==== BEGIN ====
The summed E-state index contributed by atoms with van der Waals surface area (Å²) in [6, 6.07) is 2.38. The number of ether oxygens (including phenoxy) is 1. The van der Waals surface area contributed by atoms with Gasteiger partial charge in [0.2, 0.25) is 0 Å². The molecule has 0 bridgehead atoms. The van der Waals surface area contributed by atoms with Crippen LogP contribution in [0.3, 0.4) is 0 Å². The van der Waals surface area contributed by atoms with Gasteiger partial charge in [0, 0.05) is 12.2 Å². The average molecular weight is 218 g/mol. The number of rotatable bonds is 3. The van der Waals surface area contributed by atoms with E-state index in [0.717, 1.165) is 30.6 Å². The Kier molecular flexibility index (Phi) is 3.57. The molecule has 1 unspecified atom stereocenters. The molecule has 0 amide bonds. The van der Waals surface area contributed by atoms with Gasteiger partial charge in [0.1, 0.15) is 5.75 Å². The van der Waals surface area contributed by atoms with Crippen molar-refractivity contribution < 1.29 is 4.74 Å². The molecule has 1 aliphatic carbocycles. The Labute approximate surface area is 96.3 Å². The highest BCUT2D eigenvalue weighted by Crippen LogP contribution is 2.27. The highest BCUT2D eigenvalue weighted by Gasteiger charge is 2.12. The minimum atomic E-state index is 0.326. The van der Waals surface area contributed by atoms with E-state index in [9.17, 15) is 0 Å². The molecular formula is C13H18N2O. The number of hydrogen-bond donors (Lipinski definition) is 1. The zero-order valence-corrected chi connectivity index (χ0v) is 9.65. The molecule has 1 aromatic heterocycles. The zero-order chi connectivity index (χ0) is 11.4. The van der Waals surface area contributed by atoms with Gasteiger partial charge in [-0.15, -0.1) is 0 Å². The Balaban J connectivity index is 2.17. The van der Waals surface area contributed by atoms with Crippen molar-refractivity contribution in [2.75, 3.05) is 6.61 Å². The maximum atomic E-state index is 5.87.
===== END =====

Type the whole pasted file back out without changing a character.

The summed E-state index contributed by atoms with van der Waals surface area (Å²) in [6, 6.07) is 2.38. The number of ether oxygens (including phenoxy) is 1. The van der Waals surface area contributed by atoms with Gasteiger partial charge in [0.2, 0.25) is 0 Å². The molecule has 0 bridgehead atoms. The van der Waals surface area contributed by atoms with Crippen LogP contribution in [0.3, 0.4) is 0 Å². The van der Waals surface area contributed by atoms with Gasteiger partial charge in [0, 0.05) is 12.2 Å². The average molecular weight is 218 g/mol. The number of rotatable bonds is 3. The van der Waals surface area contributed by atoms with E-state index in [0.717, 1.165) is 30.6 Å². The Kier molecular flexibility index (Phi) is 3.57. The molecule has 1 unspecified atom stereocenters. The molecule has 0 amide bonds. The van der Waals surface area contributed by atoms with Gasteiger partial charge in [0.1, 0.15) is 5.75 Å². The van der Waals surface area contributed by atoms with Crippen molar-refractivity contribution < 1.29 is 4.74 Å². The molecule has 1 aliphatic carbocycles. The Labute approximate surface area is 96.3 Å². The highest BCUT2D eigenvalue weighted by Crippen LogP contribution is 2.27. The highest BCUT2D eigenvalue weighted by Gasteiger charge is 2.12. The minimum atomic E-state index is 0.326. The van der Waals surface area contributed by atoms with E-state index in [9.17, 15) is 0 Å². The molecular formula is C13H18N2O. The number of hydrogen-bond donors (Lipinski definition) is 1. The zero-order valence-corrected chi connectivity index (χ0v) is 9.65. The molecule has 1 aromatic heterocycles. The zero-order chi connectivity index (χ0) is 11.4. The van der Waals surface area contributed by atoms with Gasteiger partial charge in [-0.15, -0.1) is 0 Å². The Balaban J connectivity index is 2.17. The van der Waals surface area contributed by atoms with Crippen molar-refractivity contribution in [2.75, 3.05) is 6.61 Å². The maximum atomic E-state index is 5.87.